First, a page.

Collaboration – This is far beyond simple cooperation. Cooperation is for assembly lines, Ford Model T production workers. Knowledge work requires the ability for team members to amplify each other – creating truly connected human beings.
The full video is available here on the blog. It is well worth the 10 minutes to watch.
He starts: “Here is a paradox. In the financial markets, investment information is rapidly and efficiently diffused. New product and service innovations, be they junk bonds, new forms of options, or debt securities that allocate and price risk in an innovative fashion, get rapidly copied by competitors. But, in the “managerial knowledge” marketplace, there is little evidence of much diffusion of ideas or innovative business models and management practices.
Although there is rapid diffusion of language – the language of quality or six sigma, empowerment or putting people first, employee and customer loyalty and so forth – in many cases, not much actually changes in terms of what occurs on a day-to-day basis and in fundamental organisational models.”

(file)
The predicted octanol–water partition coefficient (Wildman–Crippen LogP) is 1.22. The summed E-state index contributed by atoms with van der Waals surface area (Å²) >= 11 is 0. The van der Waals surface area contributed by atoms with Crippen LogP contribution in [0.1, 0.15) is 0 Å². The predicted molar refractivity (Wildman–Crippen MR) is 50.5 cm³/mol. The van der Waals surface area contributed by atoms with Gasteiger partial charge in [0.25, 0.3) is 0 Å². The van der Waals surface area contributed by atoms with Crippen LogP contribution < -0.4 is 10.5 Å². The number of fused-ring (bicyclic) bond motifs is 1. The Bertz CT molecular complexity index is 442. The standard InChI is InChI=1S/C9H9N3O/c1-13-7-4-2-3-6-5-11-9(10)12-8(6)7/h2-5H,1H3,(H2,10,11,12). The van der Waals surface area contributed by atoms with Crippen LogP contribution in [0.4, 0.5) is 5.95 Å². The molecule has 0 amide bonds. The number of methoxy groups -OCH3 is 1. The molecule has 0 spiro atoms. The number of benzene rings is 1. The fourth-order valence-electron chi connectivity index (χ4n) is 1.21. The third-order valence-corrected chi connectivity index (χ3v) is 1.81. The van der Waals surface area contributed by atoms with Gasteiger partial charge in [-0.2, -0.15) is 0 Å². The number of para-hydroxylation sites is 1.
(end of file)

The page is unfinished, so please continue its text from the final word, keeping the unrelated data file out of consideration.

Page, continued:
photo credit: AComment
He discusses a couple of examples. Southwest airlines has seen profitability for over 20 years in an industry that is losing money. Their organisation has been widely described in articles, cases and books. There were no secrets to what they were doing. It was decades before others began to imitate the Southwest model.
Another well known example is Toyota (excepting events of the last few months). Toyota for a decade was the automotive byword for quality and productivity. Toyota would regularly give plant tours to its competitors – but those managers came home and repeated what they were already doing – perhaps mentioning some six sigma concepts once in a while to give credibility to their positions.
The task for HR? Human Resources must be concerned with the mental models of the people in the company, particularly its leaders. The role of the company’s execution leaders is to ensure that these mental models turn into disciplined action.
Why does management innovation take so long to spread? What role do Business Schools have in accelerating this process?
Productivity put simple. This is a guest post by Dimitri Uralov, a Barcelona based entrepreneur and financial coach.
When Conor offered me the chance to write a post on time management for this blog, we laughed as I commented that most people would probably find the truth about productivity too simple.
“Most people would probably find the truth about productivity too simple”
I am interested in time management. I spend a lot of time reading books on the topic, testing new systems and methods and trying the latest software. Invariably, I always come back to the same simple principle that has been guiding my productive life for the last several years.